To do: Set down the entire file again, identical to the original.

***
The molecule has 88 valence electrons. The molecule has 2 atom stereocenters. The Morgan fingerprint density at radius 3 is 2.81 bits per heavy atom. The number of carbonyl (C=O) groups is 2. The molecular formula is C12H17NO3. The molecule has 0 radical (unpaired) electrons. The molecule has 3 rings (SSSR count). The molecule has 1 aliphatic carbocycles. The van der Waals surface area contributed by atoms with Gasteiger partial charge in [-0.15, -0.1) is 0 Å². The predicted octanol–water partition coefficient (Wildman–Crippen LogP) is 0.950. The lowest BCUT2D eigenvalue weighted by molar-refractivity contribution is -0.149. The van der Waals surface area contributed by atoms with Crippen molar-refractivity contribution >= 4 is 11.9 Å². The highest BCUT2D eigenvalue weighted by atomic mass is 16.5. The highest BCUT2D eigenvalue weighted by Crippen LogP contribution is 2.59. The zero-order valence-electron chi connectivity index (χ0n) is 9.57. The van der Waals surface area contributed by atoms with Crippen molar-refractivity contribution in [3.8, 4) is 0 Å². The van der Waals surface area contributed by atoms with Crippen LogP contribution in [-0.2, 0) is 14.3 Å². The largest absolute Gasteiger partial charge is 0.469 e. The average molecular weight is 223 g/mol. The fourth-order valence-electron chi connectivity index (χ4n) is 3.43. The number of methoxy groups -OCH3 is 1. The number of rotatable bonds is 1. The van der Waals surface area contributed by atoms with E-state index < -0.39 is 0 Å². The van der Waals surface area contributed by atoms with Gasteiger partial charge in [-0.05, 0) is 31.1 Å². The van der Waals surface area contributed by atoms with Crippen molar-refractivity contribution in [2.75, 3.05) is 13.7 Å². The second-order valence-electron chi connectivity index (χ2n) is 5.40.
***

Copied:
The molecule has 88 valence electrons. The molecule has 2 atom stereocenters. The Morgan fingerprint density at radius 3 is 2.81 bits per heavy atom. The number of carbonyl (C=O) groups is 2. The molecular formula is C12H17NO3. The molecule has 0 radical (unpaired) electrons. The molecule has 3 rings (SSSR count). The molecule has 1 aliphatic carbocycles. The van der Waals surface area contributed by atoms with Gasteiger partial charge in [-0.15, -0.1) is 0 Å². The predicted octanol–water partition coefficient (Wildman–Crippen LogP) is 0.950. The lowest BCUT2D eigenvalue weighted by molar-refractivity contribution is -0.149. The van der Waals surface area contributed by atoms with Crippen molar-refractivity contribution >= 4 is 11.9 Å². The highest BCUT2D eigenvalue weighted by atomic mass is 16.5. The highest BCUT2D eigenvalue weighted by Crippen LogP contribution is 2.59. The zero-order valence-electron chi connectivity index (χ0n) is 9.57. The van der Waals surface area contributed by atoms with Crippen molar-refractivity contribution in [3.8, 4) is 0 Å². The van der Waals surface area contributed by atoms with Crippen LogP contribution in [-0.2, 0) is 14.3 Å². The largest absolute Gasteiger partial charge is 0.469 e. The average molecular weight is 223 g/mol. The fourth-order valence-electron chi connectivity index (χ4n) is 3.43. The number of methoxy groups -OCH3 is 1. The number of rotatable bonds is 1. The van der Waals surface area contributed by atoms with E-state index < -0.39 is 0 Å². The van der Waals surface area contributed by atoms with Gasteiger partial charge in [-0.05, 0) is 31.1 Å². The van der Waals surface area contributed by atoms with Crippen molar-refractivity contribution in [2.75, 3.05) is 13.7 Å². The second-order valence-electron chi connectivity index (χ2n) is 5.40.